Objective. To identify predictors of central precocious puberty (CPP) that reveal central nervous system (CNS) abnormalities in girls with CPP.
Methods. A retrospective cohort study was conducted of all girls younger than 8 years with breast development related to CPP, seen between 1982 and 2000, in a university pediatric hospital in Paris, France. For a pilot population (186 idiopathic, 11 revealing CNS abnormalities), the accuracy of the Lawson Wilkins Pediatric Endocrine Society recommendations were evaluated. Potential clinical, radiological, and biological predictors of CNS abnormalities were assessed by univariate and multivariate analyses. A diagnosis tree aiming for 100% sensitivity for the detection of CNS abnormalities was constructed and was tested on a validation population (39 idiopathic, 3 revealing CNS abnormalities).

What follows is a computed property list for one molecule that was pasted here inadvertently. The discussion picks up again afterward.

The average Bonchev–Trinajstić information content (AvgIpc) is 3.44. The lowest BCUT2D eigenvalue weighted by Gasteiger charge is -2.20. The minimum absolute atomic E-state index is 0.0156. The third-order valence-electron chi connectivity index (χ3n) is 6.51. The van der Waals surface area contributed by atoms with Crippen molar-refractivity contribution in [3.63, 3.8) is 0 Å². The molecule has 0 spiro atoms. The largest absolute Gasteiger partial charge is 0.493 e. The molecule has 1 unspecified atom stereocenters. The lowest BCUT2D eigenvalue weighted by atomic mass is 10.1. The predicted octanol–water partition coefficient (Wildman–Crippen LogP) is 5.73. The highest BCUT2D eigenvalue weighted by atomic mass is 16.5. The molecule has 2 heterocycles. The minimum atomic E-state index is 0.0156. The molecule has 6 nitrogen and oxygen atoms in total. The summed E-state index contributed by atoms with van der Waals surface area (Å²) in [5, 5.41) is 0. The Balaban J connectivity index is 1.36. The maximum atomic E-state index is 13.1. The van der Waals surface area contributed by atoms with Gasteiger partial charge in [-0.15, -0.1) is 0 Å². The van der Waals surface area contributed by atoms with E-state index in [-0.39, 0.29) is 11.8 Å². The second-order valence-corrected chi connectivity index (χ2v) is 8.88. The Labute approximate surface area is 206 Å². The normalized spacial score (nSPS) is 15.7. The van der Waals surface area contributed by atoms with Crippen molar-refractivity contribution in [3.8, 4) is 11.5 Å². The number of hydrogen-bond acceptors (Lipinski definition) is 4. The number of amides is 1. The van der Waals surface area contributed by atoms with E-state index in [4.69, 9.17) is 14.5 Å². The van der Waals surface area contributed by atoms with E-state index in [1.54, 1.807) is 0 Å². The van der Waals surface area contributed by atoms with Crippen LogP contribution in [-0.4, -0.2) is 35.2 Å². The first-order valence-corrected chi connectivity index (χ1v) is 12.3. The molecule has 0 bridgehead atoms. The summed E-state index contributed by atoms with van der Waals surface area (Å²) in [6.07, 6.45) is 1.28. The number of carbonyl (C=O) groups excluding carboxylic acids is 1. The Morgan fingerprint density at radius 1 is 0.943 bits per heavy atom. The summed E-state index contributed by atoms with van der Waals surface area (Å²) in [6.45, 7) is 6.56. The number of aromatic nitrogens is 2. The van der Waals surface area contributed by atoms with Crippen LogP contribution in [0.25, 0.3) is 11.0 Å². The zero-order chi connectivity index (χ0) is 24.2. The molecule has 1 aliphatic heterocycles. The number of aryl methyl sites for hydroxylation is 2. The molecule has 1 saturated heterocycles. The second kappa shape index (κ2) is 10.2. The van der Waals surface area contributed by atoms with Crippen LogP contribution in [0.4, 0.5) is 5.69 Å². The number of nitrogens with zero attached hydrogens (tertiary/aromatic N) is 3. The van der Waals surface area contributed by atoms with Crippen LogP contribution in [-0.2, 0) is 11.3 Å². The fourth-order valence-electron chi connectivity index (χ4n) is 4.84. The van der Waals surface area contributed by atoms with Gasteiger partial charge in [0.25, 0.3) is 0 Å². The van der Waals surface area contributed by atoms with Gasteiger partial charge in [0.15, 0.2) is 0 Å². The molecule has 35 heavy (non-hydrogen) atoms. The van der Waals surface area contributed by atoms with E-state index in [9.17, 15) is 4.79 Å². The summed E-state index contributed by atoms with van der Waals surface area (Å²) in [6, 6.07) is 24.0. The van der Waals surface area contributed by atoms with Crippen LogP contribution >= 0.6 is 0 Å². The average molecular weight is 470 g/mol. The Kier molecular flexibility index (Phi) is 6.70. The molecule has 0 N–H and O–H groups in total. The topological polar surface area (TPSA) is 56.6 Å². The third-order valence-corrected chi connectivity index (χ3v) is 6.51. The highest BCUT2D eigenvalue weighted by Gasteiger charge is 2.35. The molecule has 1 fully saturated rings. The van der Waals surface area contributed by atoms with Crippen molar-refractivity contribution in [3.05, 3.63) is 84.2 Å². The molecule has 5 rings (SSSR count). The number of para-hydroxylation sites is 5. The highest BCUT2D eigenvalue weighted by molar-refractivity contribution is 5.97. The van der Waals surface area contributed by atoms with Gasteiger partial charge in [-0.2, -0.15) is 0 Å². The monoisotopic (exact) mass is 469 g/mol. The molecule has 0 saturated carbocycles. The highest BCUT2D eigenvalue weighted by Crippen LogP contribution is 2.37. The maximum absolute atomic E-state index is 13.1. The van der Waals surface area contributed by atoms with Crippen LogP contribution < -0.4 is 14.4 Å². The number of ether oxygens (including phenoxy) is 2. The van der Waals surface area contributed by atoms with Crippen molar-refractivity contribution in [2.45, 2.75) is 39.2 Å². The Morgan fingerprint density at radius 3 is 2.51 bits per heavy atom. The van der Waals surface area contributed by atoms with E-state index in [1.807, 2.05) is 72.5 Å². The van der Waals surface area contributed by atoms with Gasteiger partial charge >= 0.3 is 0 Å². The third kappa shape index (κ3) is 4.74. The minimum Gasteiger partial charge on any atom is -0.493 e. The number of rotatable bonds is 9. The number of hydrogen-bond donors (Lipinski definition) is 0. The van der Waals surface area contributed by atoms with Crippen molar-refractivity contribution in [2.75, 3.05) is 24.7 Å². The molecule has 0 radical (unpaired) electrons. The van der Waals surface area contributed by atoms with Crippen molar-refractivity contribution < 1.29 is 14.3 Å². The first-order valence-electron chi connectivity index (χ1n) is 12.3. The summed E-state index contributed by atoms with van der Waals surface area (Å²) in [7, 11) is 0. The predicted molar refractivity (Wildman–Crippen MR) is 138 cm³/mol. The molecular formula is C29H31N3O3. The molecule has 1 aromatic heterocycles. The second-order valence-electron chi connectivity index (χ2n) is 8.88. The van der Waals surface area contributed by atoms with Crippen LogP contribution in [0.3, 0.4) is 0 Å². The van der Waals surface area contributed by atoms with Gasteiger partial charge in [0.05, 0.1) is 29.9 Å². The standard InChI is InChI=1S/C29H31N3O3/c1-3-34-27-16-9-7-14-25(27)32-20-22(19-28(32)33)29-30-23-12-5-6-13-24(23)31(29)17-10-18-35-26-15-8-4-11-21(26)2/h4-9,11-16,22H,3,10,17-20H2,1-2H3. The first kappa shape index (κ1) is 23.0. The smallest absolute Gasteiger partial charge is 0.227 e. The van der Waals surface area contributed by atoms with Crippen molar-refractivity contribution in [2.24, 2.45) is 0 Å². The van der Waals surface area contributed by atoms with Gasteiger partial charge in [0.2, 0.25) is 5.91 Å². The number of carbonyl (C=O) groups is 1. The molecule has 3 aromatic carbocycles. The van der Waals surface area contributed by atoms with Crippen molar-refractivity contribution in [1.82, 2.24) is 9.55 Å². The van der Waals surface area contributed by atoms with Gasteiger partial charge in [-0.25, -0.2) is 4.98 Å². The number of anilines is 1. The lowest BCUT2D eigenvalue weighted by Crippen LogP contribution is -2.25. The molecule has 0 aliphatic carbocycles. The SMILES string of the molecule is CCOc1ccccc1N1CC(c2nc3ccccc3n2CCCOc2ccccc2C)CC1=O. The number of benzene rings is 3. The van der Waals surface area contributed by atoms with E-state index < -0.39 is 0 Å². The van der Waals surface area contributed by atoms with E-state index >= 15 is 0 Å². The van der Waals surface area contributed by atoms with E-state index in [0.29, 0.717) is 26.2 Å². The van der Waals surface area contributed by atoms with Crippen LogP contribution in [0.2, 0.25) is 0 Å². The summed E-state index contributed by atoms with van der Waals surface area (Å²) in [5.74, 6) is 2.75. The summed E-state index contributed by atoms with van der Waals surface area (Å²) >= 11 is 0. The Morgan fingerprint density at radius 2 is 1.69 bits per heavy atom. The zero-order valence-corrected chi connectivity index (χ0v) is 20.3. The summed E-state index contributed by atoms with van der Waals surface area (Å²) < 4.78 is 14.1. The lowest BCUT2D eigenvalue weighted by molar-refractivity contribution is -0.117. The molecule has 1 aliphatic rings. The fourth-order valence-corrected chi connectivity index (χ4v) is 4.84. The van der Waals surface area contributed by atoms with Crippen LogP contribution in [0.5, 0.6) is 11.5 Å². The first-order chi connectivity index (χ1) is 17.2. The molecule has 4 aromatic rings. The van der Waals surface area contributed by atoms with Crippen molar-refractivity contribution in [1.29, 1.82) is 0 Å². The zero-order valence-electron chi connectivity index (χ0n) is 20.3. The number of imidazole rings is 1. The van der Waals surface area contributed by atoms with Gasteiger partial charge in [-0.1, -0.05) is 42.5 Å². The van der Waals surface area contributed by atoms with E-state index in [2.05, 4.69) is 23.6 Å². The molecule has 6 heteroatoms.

Results. Applying the Lawson Wilkins Pediatric Endocrine Society recommendations, 2 of 11 girls with CPP that revealed CNS abnormalities would not have been considered to require brain imaging. Independent predictors of CNS abnormalities were age at onset of puberty <6 years (adjusted odds ratio [AOR]: 6.7; 95% confidence interval [CI]: 1.5–29), lack of pubic hair at diagnosis (AOR: 7.7; 95% CI: 1.8–33), and estradiol >110 pmol/L (AOR: 4.1, 95% CI: 1.0–17). The diagnosis tree that was constructed on the basis of these predictors had 100% sensitivity and 56% specificity for the validation population.
Conclusion. The identification of girls who have CPP and require cerebral imaging seems possible on the basis of validated, simple, and reproducible predictors: age and estradiol. However, this process needs to be tested on other populations.